and solid lines denote the H1 (0, L) and L2 (0, L) norms of the error, respectively

12.4.7 Spectral Methods

It turns out that the spectral collocation method of Section 12.3 can be

regarded as a Galerkin method where the subspace is P0 and the integrals

n

are approximated by the Gauss-Lobatto quadrature formula. As a matter

of fact, the approximation of problem (12.38) is

ļ¬nd un ā P0 : an (un , vn ) = (f, vn )n āvn ā P0 , (12.68)

n n

where an is the bilinear form that is obtained from the bilinear form a

by replacing exact integrals by the Gauss-Lobatto formula (12.37). For

problem (12.41) the associated bilinear form a was introduced in (12.44).

We would therefore obtain

an (un , vn ) = (Ī±un , vn )n + (Ī²un , vn )n + (Ī³un , vn )n . (12.69)

This is no longer a Galerkin method, but is called a generalized Galerkin

approximation. Its analysis requires more care than for Galerkin methods,

560 12. Two-Point Boundary Value Problems

as already seen in Section 12.3 and depends on the Strang lemma (see

[QV94]). However, the same kind of error estimate (12.39) can be proven

in this case as well.

A further generalization combining the ļ¬nite element approach with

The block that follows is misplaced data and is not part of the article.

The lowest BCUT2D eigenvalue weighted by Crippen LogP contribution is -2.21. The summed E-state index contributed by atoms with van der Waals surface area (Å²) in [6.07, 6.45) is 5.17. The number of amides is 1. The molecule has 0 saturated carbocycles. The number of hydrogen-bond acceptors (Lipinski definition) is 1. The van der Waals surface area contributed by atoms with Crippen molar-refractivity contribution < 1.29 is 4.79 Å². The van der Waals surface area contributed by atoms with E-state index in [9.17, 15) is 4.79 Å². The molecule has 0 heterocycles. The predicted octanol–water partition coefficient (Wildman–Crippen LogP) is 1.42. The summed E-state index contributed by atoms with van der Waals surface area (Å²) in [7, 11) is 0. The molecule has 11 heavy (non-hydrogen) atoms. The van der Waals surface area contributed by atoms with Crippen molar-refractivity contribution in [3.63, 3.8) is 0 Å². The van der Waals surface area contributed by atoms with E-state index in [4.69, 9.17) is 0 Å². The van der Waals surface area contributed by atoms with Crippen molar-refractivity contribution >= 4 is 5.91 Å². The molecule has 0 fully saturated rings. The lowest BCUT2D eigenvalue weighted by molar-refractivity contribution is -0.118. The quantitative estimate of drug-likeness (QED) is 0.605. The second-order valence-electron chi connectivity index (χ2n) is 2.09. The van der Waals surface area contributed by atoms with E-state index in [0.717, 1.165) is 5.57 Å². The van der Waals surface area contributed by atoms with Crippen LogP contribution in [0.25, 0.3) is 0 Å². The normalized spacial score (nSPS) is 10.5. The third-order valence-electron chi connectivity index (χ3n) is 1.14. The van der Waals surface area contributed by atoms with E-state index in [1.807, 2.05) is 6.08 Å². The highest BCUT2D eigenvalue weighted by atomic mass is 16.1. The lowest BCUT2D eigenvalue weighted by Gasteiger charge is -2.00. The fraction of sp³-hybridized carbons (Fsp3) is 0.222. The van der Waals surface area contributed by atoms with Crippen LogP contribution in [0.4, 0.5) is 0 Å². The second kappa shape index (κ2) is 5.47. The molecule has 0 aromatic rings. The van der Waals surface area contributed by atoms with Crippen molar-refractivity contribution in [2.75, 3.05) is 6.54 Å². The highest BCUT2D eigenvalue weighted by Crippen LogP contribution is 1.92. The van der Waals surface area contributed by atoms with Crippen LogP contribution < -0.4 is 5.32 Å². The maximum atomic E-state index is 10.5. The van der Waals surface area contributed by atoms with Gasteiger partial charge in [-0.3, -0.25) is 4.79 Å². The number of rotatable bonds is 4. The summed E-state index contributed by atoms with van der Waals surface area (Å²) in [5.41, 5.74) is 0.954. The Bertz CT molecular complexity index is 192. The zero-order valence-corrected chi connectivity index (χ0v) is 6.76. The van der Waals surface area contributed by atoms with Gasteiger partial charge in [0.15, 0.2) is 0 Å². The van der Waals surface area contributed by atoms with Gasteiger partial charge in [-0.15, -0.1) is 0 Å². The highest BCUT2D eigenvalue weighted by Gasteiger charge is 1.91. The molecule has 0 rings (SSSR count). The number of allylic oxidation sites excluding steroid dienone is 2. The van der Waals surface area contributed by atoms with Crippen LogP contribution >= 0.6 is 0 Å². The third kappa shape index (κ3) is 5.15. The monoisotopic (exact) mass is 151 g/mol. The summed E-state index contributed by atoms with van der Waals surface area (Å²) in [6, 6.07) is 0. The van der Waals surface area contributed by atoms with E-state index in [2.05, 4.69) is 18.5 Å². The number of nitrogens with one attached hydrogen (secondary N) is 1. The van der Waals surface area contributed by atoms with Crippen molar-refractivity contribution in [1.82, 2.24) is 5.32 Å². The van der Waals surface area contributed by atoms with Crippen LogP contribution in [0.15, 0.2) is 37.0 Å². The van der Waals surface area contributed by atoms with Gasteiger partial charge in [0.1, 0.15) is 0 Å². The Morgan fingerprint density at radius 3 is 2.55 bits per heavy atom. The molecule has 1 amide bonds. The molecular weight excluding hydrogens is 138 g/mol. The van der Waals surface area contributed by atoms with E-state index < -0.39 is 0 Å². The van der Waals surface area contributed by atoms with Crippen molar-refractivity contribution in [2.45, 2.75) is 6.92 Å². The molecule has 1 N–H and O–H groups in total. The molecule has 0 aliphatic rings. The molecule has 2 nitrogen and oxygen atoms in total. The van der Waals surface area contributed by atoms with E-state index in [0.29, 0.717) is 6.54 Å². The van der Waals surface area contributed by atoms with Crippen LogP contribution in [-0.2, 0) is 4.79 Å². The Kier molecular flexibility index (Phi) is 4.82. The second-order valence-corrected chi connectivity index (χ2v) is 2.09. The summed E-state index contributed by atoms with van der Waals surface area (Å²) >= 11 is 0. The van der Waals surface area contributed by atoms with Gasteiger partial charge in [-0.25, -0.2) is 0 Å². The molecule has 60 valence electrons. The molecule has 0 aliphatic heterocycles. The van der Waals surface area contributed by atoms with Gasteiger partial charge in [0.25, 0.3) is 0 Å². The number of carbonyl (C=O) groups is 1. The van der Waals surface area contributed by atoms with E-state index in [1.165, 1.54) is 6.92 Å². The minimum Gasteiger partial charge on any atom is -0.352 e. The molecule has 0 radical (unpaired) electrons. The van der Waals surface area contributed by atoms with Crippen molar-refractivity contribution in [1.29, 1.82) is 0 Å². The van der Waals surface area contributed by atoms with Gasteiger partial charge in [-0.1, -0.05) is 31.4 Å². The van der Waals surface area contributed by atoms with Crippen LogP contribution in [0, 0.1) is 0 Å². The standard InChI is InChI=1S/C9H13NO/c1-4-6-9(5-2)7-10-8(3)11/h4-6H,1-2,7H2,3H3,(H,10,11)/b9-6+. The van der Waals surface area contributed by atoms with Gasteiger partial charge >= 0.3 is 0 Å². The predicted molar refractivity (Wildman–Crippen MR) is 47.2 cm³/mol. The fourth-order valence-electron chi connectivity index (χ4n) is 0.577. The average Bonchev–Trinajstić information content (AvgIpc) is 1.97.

piecewise polynomials of high degree and Gauss-Lobatto integration on

each element yields the so-called spectral element method and the h ā’ p

version of the ļ¬nite element method (here p stands for the polynomial de-

gree that we have denoted with n). In these cases convergence is achieved

letting simultaneously (or independently) h go to zero and p go to inļ¬nity.

(See, e.g., [BM92], [SS98]).

Example 12.2 We consider again the two-point boundary value problem (12.67)

and employ the spectral collocation method for its numerical approximation.

We show in Figure 12.6 (right) the error curves in the L2 (0, L) (solid line) and

H1 (0, L) (dashed line) norms as functions of the spectral degree n, with n = 4ā’k ,

k = 1, . . . , 5. Notice the high accuracy that is achieved, even when a small value

of n is used, due to the smoothness of the exact solution. Notice also that for

n ā„ 32 the accuracy is actually bounded by the eļ¬ect of rounding errors. ā¢

12.5 Advection-Diļ¬usion Equations

Boundary value problems of the form (12.41) are used to describe processes

of diļ¬usion, advection and absorption (or reaction) of a certain quantity

which is identiļ¬ed with u(x). The term ā’(Ī±u ) is responsible for the diļ¬u-

sion, Ī²u for the advection (or transport), Ī³u for the absorption (if Ī³ > 0).

In this section we focus on the case where Ī± is small compared with Ī² (or

Ī³). In these cases, the Galerkin method that we introduced earlier might

be unsuitable for providing accurate numerical results. A heuristic explana-

tion can be drawn from the inequality (12.56), noticing that in this case the

constant M/Ī±0 can be very large, hence the error estimate can be mean-

ingless unless h is much smaller than (M/Ī±0 )ā’1 . For instance, if Ī± = Īµ,

Ī³ = 0 and Ī² = const 1, then Ī±0 = Īµ and M = Īµ + CP Ī². Similarly, if

2

Ī± = Īµ, Ī² = 0 and Ī³ = const 1 then Ī±0 = Īµ and M = Īµ + CP Ī³.

To keep our analysis at the simplest possible level, we will consider the

following elementary two-point boundary value problem

ā’Īµu + Ī²u = 0, 0 < x < 1,